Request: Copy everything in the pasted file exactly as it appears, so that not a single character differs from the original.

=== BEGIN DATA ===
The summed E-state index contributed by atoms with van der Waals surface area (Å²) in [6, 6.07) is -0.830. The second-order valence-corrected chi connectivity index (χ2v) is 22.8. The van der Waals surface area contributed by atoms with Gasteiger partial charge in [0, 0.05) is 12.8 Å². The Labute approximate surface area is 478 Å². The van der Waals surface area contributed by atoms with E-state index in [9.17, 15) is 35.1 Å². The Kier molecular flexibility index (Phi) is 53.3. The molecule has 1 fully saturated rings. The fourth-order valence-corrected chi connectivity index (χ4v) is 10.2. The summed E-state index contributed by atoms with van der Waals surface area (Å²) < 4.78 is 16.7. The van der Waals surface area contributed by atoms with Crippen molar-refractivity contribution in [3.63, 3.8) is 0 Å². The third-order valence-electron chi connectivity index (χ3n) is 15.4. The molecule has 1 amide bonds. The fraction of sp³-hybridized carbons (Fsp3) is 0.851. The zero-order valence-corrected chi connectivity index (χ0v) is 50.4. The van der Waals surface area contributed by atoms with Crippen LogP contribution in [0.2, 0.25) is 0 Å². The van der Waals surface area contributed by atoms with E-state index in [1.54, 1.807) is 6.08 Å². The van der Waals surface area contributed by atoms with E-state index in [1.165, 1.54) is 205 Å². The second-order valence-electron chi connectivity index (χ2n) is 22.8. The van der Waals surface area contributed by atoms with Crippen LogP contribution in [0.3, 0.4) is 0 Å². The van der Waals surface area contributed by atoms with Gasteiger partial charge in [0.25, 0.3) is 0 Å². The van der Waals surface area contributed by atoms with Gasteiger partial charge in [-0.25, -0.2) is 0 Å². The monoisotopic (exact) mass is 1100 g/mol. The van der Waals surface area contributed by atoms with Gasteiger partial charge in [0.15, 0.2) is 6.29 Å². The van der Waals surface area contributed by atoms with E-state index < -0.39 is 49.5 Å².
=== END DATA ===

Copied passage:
The summed E-state index contributed by atoms with van der Waals surface area (Å²) in [6, 6.07) is -0.830. The second-order valence-corrected chi connectivity index (χ2v) is 22.8. The van der Waals surface area contributed by atoms with Gasteiger partial charge in [0, 0.05) is 12.8 Å². The Labute approximate surface area is 478 Å². The van der Waals surface area contributed by atoms with E-state index in [9.17, 15) is 35.1 Å². The Kier molecular flexibility index (Phi) is 53.3. The molecule has 1 fully saturated rings. The fourth-order valence-corrected chi connectivity index (χ4v) is 10.2. The summed E-state index contributed by atoms with van der Waals surface area (Å²) < 4.78 is 16.7. The van der Waals surface area contributed by atoms with Crippen molar-refractivity contribution in [3.63, 3.8) is 0 Å². The third-order valence-electron chi connectivity index (χ3n) is 15.4. The molecule has 1 amide bonds. The fraction of sp³-hybridized carbons (Fsp3) is 0.851. The zero-order valence-corrected chi connectivity index (χ0v) is 50.4. The van der Waals surface area contributed by atoms with Crippen LogP contribution in [0.2, 0.25) is 0 Å². The van der Waals surface area contributed by atoms with E-state index in [1.54, 1.807) is 6.08 Å². The van der Waals surface area contributed by atoms with E-state index in [1.165, 1.54) is 205 Å². The second-order valence-electron chi connectivity index (χ2n) is 22.8. The van der Waals surface area contributed by atoms with Crippen LogP contribution in [0.3, 0.4) is 0 Å². The van der Waals surface area contributed by atoms with Gasteiger partial charge in [0.25, 0.3) is 0 Å². The van der Waals surface area contributed by atoms with Gasteiger partial charge in [-0.25, -0.2) is 0 Å². The monoisotopic (exact) mass is 1100 g/mol. The van der Waals surface area contributed by atoms with Gasteiger partial charge in [0.15, 0.2) is 6.29 Å². The van der Waals surface area contributed by atoms with E-state index < -0.39 is 49.5 Å².